As those close to me know, every now and then I get the urge to go on what I call a “walkabout”. This entails me packing a rucksack, and heading off into the sunset for anything from 12 days to 4 weeks. Although some planning is involved (for example, knowing what to pack, having cash, credit cards and vaccinations in order) other than a focal point for my destination and intention for my journey, the rest of the “plan” remains intuitive and spontaneous, allowing me to get into the flow of life and to see what emerges.

My latest walkabout was to Stromboli, a gem of an active volcano in the Aeolian islands. Since reading “Journey to the Centre of the Earth” in my childhood I’d always wanted to go, and am forever fascinated by volcanoes.

Stromboli is an island like no other. Like a perfectly shaped cone it rises 924m out of the sea (and goes to a depth of 2000m below). The island is very small – 12.6 square km, and only one side of it is really inhabitable (with exclusion of tiny Ginostra on the far side and it’s 26 inhabitants). Around 400 people live on the island all year round.

One of the things I loved about Stromboli, was how life functioned in the absence of meticulous planning and risk management. Now, to put things in perspective, I live in Switzerland, a country which is extremely organised. I have also worked in firms where every single thing was planned to the last detail, to the extent of 8 backup flights being booked for people travelling on business! Every possible risk scenario had been calculated and allowed for. No margin for error was allowed. Like a military operation it was beautifully precise. However, it was also very clinical and there was absolutely no room for any spontaneity (unless of course it was planned…).

For a start there is almost no internet on Stromboli. There were only 2 places on the island that had reasonable internet connections. Mobile phone connections were often down. “How annoying” you might say. No, not really. Actually it was great. It meant that you were totally offline unless you absolutely wanted or needed to check something. It meant that you could truly enjoy your surroundings. It meant that you were actually watching the sunset rather than looking at your telephone. It meant that if you were going to meet someone in the evening, you would say “I’ll meet you in the town square at around 8”  (if you were certain you wanted to meet), or “I’ll see you around this evening” (and undoubtedly you would). Invitations such as “Come around to my house this evening and meet the family if you have time”, meant just that. Life continues to function albeit at a much slower pace.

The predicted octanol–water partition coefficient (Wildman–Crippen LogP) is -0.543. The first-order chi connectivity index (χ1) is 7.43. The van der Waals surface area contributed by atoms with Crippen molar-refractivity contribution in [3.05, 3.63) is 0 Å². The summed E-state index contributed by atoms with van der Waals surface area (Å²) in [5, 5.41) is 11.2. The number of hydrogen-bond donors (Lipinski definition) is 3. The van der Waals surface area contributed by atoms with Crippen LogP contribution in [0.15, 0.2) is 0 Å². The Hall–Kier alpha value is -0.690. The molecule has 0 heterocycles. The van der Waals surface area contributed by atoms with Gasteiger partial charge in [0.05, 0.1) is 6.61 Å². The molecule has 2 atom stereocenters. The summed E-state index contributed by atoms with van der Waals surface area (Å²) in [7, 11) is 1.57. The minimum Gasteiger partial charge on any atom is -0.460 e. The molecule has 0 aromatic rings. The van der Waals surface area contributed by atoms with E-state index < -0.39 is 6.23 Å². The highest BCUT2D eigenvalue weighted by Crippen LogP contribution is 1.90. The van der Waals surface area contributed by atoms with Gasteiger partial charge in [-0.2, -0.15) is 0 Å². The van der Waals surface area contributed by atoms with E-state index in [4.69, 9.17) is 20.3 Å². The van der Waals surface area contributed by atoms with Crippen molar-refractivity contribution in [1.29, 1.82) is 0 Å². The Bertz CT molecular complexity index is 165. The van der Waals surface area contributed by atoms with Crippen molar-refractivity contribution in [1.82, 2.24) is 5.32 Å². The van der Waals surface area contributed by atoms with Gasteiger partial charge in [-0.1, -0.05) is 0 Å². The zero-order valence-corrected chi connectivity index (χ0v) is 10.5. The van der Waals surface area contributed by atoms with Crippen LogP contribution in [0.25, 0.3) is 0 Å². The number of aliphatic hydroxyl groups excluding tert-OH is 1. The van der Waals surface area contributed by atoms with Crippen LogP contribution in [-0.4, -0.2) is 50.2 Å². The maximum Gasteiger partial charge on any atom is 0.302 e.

Apart from the incredible scenery all around me, that was the beauty of it. The pace and style of life was so organic. As I was walking back to my house on the beach, I was told, “Slow down. You’re on the island now. Take it easy”. Wow. I thought I moved out of “type A” style behaviour years ago and was taking it very easy (I certainly wasn’t walking fast and was in no rush). Clearly I still had some work to do there. After 3 days, I’d already started to detox from city life and get into a much, much slower rhythm.

What is incredible is that these people choose to live on an island on an extremely active volcano. While I was there, every 20 minutes or so there would be a loud a boom, followed by smoke billowing from the top of the mountain (and towers of flames at night). You could literally feel the energy beneath your feet. I think it would be difficult to live on the island and be ambivalent about it. Everything is about the volcano. It’s certainly venerated. People occasionally have volcanic rocks falling on their rooftops (you see them scattered around the town), and because of earth tremors walls and doors are often set askew. There was sign on the beach right by my house, that showed the necessary escape routes in case of eruption, tsunami or earthquake. (which by the way pointed right back up the mountain).

In fact the volcano itself is not that dangerous, and is being monitored. What is more serious is the tsunami risk. “So what’s the plan if something serious happens” I asked? “What plan?” I was told. There’s not much you can do. I guess we’ll call the helicopters and hope for the best!

And of course another important aspect is the weather. When the weather changes, which it frequently can, ferry boats and hydrofoils do not run. The locals told me that sometimes, in stormy weather, even if the overnight ferry from the islands to Naples is running, it doesn’t mean it’s going to stop at Stromboli, and it will sail right by as you watch while waiting with your suitcases at the jetty.

The point is that these individuals are comfortable with the risks that they live under. They accept the forces of nature, be it the volcano, the weather, the rough seas. They don’t need every scenario to be planned and organised in order to enjoy life. They have chosen the natural beauty and wildness of the environment above the safety and comfort of city life. Many individuals who left Stromboli to go to Australia and New Zealand during the Great Depression actually returned – and I can understand why. They have the luxury of living on a wild and incredible island, in the middle of the sea, with no cars, no glaring electric lights everywhere, sparkling sea water, fresh air, fresh fish, and possibly one of the worlds most incredible natural fireworks displays going off every night.